Air travellers rarely think about the indoor climate in airport terminals, or about the kitchens where their in-flight meals are prepared. These catering centres are vast, busy facilities, often located in hot, humid climates – posing a challenge to ventilation systems. Air distribution in public areas of airports is another crucial, demanding speciality.
Finnish technology offers indoor climate solutions for two dozen airports as far-flung as Shanghai, New York, Auckland and Brussels. Pictured is a displacement ventilation integrated into columns at a smoking area of New York’s JFK airport.
A Finnish company, Halton, has developed geographically-specific indoor climate solutions through R&D projects with partners such as the National University of Singapore and Tekes. Building on the success of projects in Shanghai, Kuala Lumpur and Hong Kong, Halton is expanding rapidly to other major Asian air hubs.
Anna Niemelae | alfa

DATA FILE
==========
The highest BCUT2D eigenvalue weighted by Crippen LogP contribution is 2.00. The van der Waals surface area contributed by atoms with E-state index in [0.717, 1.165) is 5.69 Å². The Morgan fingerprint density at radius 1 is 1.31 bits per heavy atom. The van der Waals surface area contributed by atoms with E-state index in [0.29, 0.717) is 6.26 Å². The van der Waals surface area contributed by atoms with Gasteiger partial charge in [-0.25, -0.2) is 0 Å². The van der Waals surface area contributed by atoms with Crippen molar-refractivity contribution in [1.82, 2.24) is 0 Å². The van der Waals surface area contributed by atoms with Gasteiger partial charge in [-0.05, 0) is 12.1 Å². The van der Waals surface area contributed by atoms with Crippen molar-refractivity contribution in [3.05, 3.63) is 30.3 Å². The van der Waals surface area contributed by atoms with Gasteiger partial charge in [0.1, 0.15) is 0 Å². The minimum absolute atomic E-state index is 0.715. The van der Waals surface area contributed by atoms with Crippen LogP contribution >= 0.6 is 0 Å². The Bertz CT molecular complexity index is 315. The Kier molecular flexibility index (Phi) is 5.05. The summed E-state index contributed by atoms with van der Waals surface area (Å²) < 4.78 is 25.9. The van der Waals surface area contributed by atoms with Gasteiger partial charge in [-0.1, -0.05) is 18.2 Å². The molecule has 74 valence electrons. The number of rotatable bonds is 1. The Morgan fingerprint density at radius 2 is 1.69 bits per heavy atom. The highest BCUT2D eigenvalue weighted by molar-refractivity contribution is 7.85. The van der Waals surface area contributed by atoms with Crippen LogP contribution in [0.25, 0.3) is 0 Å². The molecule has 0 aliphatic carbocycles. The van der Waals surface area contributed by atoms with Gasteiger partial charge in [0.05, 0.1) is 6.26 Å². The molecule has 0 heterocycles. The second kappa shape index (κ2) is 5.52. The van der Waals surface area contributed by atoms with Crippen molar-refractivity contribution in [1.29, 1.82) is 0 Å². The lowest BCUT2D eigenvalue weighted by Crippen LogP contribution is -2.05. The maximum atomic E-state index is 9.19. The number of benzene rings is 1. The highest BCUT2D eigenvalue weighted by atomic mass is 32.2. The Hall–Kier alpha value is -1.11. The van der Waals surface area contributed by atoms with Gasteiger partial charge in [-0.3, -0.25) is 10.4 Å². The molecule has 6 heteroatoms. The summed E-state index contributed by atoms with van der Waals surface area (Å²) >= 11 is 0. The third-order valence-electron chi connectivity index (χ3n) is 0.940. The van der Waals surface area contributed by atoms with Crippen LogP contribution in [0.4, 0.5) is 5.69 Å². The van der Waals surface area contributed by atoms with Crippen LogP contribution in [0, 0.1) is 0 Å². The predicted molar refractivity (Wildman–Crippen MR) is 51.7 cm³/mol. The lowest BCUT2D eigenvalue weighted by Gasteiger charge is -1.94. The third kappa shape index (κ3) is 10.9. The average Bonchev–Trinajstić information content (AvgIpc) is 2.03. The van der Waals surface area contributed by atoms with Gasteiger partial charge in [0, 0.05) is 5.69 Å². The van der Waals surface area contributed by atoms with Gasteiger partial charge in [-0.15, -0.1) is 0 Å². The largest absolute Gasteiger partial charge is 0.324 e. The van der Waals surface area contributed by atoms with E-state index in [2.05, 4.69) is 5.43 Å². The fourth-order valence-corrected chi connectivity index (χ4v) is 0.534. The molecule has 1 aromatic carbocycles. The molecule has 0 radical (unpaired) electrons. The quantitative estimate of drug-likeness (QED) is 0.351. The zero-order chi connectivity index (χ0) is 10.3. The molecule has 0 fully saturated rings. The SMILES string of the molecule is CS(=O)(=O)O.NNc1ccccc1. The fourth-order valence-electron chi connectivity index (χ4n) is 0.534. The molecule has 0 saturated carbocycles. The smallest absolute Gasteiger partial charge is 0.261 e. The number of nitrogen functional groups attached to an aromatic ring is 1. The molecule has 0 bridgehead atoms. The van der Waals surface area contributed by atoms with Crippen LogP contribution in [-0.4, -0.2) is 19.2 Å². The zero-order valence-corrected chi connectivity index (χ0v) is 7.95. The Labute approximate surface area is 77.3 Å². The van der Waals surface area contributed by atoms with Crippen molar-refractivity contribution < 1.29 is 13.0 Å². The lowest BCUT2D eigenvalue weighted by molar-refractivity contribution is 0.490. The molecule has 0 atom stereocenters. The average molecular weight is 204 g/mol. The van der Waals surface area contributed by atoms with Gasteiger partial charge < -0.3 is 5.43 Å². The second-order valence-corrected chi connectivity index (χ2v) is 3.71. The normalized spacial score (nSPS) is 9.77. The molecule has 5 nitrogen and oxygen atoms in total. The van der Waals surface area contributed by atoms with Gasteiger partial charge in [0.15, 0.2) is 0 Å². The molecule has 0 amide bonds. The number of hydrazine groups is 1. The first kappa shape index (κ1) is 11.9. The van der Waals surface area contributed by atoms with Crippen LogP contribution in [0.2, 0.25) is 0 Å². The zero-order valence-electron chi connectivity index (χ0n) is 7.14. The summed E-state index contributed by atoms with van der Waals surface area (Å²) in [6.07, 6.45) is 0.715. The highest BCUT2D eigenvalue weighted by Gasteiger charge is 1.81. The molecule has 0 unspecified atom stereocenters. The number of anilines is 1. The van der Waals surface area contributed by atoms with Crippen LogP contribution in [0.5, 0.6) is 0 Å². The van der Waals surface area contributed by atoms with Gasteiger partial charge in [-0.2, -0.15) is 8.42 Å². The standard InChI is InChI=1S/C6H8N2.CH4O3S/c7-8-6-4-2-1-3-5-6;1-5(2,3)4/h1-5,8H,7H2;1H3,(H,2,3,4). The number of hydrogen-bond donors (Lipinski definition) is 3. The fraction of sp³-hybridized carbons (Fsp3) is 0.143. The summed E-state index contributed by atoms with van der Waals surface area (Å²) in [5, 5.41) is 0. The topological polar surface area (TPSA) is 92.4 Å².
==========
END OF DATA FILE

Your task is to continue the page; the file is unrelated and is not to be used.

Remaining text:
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The miniaturization of the current technology of storage media is hindered by fundamental limits of quantum mechanics. A new approach consists in using so-called spin-crossover molecules as the smallest possible storage unit. Similar to normal hard drives, these special molecules can save information via their magnetic state. A research team from Kiel University has now managed to successfully place a new class of spin-crossover molecules onto a surface and to improve the molecule’s storage capacity. The storage density of conventional hard drives could therefore theoretically be increased by more than one hundred fold. The study has been published in the scientific journal Nano Letters.
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